We report a case of myasthenia gravis presenting to the department of otolaryngology with acute dysphagia on two separate occasions over a one-year period. diagnosis of myasthenia gravis was made when the patient developed ventilatory failure after his second general anaesthetic for rigid oesophagoscopy. Our patient required emergency transfer to the intensive therapy unit for ventilation. He improved after treatment with corticosteroids, anticholinesterase and immunosuppressive medications. Our case was unusual in that cricopharyngeal spasm causing dysphagia and significant aspiration was demonstrated by a barium swallow and this was completely resolved after treatment of the myasthenia gravis. ( info)

8/892. edrophonium-induced macrosaccadic oscillations in myasthenia gravis.

    In a myasthenia gravis patient with profound ophthalmoplegia who was given edrophonium during forward fixation or horizontal/vertical saccades, horizontal macrosaccadic oscillations occurred that were conjugate, 2 to 3 Hz, and of peak-to-peak amplitude up to 50 degrees. The intersaccadic interval averaged 129.5 msec as measured by electro-oculography. eye closure or the use of Frenzel goggles markedly reduced the amplitude and frequency of the macrosaccadic oscillations. This short latency is similar to that of a corrective saccade, and suggests that edrophonium induces macrosaccadic oscillations through a non-visually guided reflex saccade by temporarily unmasking the adaptively increased saccadic gain to overcome myasthenic ocular paresis. ( info)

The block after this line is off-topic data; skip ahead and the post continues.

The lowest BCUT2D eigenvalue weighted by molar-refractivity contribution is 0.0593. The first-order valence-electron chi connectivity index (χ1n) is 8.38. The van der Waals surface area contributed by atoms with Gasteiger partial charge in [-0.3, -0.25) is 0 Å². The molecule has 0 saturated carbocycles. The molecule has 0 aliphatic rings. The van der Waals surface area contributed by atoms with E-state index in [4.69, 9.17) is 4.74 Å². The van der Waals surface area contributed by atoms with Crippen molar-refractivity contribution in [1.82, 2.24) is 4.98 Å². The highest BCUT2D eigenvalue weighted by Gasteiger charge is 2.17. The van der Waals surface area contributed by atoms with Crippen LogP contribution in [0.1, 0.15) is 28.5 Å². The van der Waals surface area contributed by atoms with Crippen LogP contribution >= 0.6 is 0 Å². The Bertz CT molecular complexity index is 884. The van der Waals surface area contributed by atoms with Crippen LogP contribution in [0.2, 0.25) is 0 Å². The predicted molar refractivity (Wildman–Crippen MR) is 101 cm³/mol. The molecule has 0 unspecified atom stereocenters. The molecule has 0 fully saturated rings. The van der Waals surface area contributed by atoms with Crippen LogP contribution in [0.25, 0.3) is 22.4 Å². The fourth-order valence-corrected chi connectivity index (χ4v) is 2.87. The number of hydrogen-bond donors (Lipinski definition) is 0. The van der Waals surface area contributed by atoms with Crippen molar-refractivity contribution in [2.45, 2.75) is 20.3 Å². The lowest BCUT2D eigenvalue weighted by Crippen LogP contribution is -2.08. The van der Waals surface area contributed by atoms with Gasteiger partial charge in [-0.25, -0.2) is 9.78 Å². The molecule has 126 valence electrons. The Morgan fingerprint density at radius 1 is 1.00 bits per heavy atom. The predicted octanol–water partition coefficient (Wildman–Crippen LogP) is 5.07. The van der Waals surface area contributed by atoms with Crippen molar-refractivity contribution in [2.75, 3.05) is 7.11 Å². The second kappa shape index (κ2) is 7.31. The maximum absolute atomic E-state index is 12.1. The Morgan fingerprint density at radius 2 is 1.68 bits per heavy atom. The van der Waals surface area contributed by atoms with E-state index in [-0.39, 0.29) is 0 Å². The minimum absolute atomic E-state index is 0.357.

9/892. thymoma associated with myasthenia gravis and minimal lesion nephrotic syndrome.